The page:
Honestly Healthy flapjacks

The verdict – they’re really freaking tasty, and would make great on-the-go running fuel, too. My problem is only that it made a ton of flapjacks and I’m having a hard time not eating them all myself in the first day!

To end the evening (as indeed it did have to end eventually), we were all given a goody bag on our way out, and they seriously outdid themselves with the contents!

Lunges & Lycra goody bag

Included were lots of my favourites like Nakd, Sweaty Betty, and Nuun, but also some stuff I’ve been meaning to try for ages, like calf compression sleeves from RGA, nom bars (once I eat my way through my flapjack mountain!), and an interesting-looking pistachio protein shake from Puriton.

Team Midas Touch was Cat, Kathleen, Jane, Rachel and me!

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My running story

20 August 2013, 16:21

Like a lot of people, my first introduction to running as an adult was on a gym treadmill. I started when I joined a gym in 2003, running for five minutes before jumping onto other machines and a few weights before my self imposed half hour was up. Around 2006, I started to get serious (and scientific) about weight loss, and I asked a personal trainer at the gym about the best way to use my half hour. His reply? “A half hour running on the treadmill.”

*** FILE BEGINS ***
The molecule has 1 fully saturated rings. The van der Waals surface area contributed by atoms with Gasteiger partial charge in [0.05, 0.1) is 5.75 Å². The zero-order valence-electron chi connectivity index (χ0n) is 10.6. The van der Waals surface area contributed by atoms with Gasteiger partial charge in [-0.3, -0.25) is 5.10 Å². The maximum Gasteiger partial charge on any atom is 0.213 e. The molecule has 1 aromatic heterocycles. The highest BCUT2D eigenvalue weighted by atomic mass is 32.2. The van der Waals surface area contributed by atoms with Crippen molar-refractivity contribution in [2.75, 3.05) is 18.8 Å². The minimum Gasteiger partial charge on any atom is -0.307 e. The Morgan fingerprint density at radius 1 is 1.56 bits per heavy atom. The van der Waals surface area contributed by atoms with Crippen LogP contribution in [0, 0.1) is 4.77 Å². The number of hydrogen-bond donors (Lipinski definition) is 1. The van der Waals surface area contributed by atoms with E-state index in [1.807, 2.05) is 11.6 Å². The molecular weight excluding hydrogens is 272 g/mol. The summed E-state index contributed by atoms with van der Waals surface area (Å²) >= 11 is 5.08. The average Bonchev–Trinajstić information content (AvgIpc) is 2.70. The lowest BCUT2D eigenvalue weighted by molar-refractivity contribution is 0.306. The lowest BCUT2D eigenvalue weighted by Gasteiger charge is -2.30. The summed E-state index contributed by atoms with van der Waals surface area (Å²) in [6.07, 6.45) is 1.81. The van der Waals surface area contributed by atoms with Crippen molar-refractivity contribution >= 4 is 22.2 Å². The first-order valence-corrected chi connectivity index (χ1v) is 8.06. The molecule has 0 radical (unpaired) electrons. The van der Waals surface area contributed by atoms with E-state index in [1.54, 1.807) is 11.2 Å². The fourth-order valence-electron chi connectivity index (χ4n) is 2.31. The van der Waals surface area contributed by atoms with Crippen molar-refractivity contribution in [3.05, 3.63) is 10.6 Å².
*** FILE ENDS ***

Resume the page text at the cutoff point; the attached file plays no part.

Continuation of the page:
I gradually built up the amount of time I could run on the treadmill over the next nine months, eventually losing over 20kg and becoming much, more more fit as I dropped dress sizes. Those nine months of weight loss and fitness really helped shape my outlook on nutrition, portion size, and exercise ever since, and it was during this time that I had the realisation that running could actually be enjoyable at times!

Shortly after, my husband (then boyfriend) and I bought a large Dutch barge, and we were incredibly fortunate to find a beautiful, welcome mooring on the Thames near Tower Bridge. Over time, I found myself using the gym treadmill less and less, and running along the river ever more, until I eventually let my gym membership lapse altogether.

The wonderful thing about running along the Thames in central London is that you’ve got any number of circular routes with very little traffic and wonderful views. My usual formula is to run along the south bank of the river, cross over a bridge, and return back along the north side to Tower Bridge and home. This means that my running routes end up being named for the bridge I cross over midway through, and these are inextricably linked with their loop distance in my mind – Millenium Bridge is approximately 5km, Westminster 10km, Battersea 20km, and (in the throes of marathon training), Putney is just over 30km!

But for years, I’d only ever run the Westminster Bridge 10km loop, and I’d run this faithfully, three times a week, at the same pace. It was during this phase that I noticed in October 2008 that I was feeling more sluggish than I should, and I had bleeding in the whites of my eyes, which I got checked out by my optician, and then my GP. The short version of this is that my bone marrow was failing, I had incredibly low blood counts, and within the space of a few months, I needed four transfusions every week just to stay alive. The Anthony Nolan Trust sent out a worldwide call and found my anonymous bone marrow donor who saved my life with an emergency transplant in July 2009.